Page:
Welcome to the new post-iron ore Chinese stimulus pattern. There’ll be some stimulus around infrastructure and property, but it will be much smaller and less iron ore intensive than previously. Morgan Stanley with the note:
Over the years, China has experienced a number of mini-cycles. This year brought another iteration – the economy started the year on a strong footing but has entered a policy-induced downturn. The policy cycle has shifted from overtightening to easing, and our chief China economist Robin Xing estimates that GDP growth will accelerate to 5.5%Y in 2022. Investors we speak with are less confident in the recovery, but we think that this mini-cycle repeats a familiar pattern and policy-makers have already taken steps to reverse the downturn. Moreover, the recent statement after the Central Economic Working Conference confirms their resolve and increases our confidence on the recovery call.
China’s mini-economic cycles tend to follow policy cycles. Most downturns begin because of macro or regulatory tightening. Tighter policy starts out as countercyclical, typically when external demand is strong. But eventually it becomes pro-cyclical, sometimes because external demand conditions deteriorate (e.g., the onset of trade tensions in mid-2018). Once growth decelerates beyond the policy-makers’ comfort zone, their priorities shift to stabilising growth and preventing an adverse spillover impact to the labour market. Their policy stance shifts accordingly – they first pause on tightening macro and regulatory policies, and then start to ease.
In the current cycle, with the sharp pick-up in external demand, policy-makers stuck to their playbook and tightened macro policies to slow infrastructure and property spending. But policy tightening was unusually aggressive this time, with debt/GDP reduced by 10 percentage points in 2021. The property sector has seen the most prominent tightening.
This tightening then became pro-cyclical. The Delta wave and China’s continued Covid-zero approach curtailed the recovery in consumption growth, keeping consumption below trend. Policy measures have extended beyond reducing excessive leverage, with regulatory tightening ranging across the internet, education and entertainment sectors, and a step-up in decarbonisation efforts. The rapid succession of regulatory actions has taken markets by surprise, adding uncertainty, and they have lasted longer than expected, keeping market concerns on the boil.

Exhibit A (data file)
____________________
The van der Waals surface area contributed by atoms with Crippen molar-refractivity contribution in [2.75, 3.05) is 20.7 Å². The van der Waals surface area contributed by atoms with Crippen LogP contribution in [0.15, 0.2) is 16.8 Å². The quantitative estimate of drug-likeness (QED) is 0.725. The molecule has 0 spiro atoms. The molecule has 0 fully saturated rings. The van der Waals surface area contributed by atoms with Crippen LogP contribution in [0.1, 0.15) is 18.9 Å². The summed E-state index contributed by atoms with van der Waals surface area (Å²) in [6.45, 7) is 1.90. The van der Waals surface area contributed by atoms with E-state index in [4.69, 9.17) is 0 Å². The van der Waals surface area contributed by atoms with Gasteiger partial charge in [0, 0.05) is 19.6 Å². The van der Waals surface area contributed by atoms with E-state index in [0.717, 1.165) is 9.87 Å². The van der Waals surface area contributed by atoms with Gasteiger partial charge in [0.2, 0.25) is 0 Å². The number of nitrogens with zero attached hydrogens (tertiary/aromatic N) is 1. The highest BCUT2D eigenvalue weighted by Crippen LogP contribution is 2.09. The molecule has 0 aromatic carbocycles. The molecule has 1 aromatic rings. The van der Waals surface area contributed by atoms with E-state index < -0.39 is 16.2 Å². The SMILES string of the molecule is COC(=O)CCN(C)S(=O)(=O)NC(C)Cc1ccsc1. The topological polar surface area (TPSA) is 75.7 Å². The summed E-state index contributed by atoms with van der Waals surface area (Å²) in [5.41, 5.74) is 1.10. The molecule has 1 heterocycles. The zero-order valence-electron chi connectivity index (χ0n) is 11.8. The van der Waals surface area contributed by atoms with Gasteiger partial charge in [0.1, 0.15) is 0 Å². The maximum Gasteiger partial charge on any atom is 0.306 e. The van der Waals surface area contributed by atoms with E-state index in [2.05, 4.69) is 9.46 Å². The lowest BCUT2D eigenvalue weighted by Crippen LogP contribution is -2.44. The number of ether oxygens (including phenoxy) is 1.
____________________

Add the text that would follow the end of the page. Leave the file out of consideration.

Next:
Now, with GDP growth decelerating to just 3.3%Y in 4Q21 (4.9% on a 2-year CAGR basis), policy-makers have hit pause on deleveraging and began to ease both monetary and fiscal policy a few weeks ago. RRR cuts were coupled with window guidance to banks to allocate credit to SMEs, renewables, mortgages and developer loans. Faster local government bond issuance will translate into stronger infrastructure spending, and property purchase restrictions have been lifted in a number of cities.
This past week, top policy-makers convened at the Central Economic Working Conference (CEWC), an annual meeting that sets the agenda for the economy in the year ahead. Their statement acknowledged that “China’s economic development is facing three pressures: demand contraction, supply shock and weakening expectations”, suggesting to us that they will continue to take action to stem the downturn.
- Policy-makers are prioritising infrastructure investment in areas like pollution alleviation, carbon emission reduction, new energy sources, new technologies and new industrial clusters.
- Regarding the property sector, the statement mentioned efforts to “support the commodity housing market to better satisfy homebuyers’ reasonable housing demand”. They will “enhance guidance on housing market expectations” and “promote a virtuous cycle” for the first time in the past decade. The January 2022 reset of mortgage loan quotas will help to lift home purchases.
- As for decarbonisation, a similar reset of the targets in the new year will alleviate near-term headwinds. Policy-makers have now indicated that they will first invest in alternative energy before curtailing fossil fuel-based energy sources.
These easing measures will complement the sustained strength in exports and a pick-up in private capex, driving the recovery.
The character of regulatory tightening is also changing at the margin. Policymakers are taking a more structured and institutionalised approach, and changes from here on will likely be more incremental. More broadly, the CEWC statement also made it clear that while policy-makers want to divide the economic pie more equally, the pie still needs to grow, which in our view will alleviate concerns about further actions that could weigh on private corporate sentiment.
In terms of market implications, our China equity strategy team continues to prefer A-shares rather than offshore markets. Our China property and Asia credit strategy analysts are bullish on the China property sector as well as China HY property.
The key risk to our call in the near term is the Omicron variant. The effectiveness of containment and tracing capabilities has improved over time such that each successive wave of Covid outbreaks has had a smaller impact on mobility and hence growth. However, Omicron’s greater transmissibility suggests to us that it will keep China’s Covid-zero policy in place for longer and could force China to impose more selective, surgical shutdowns than during the Delta wave.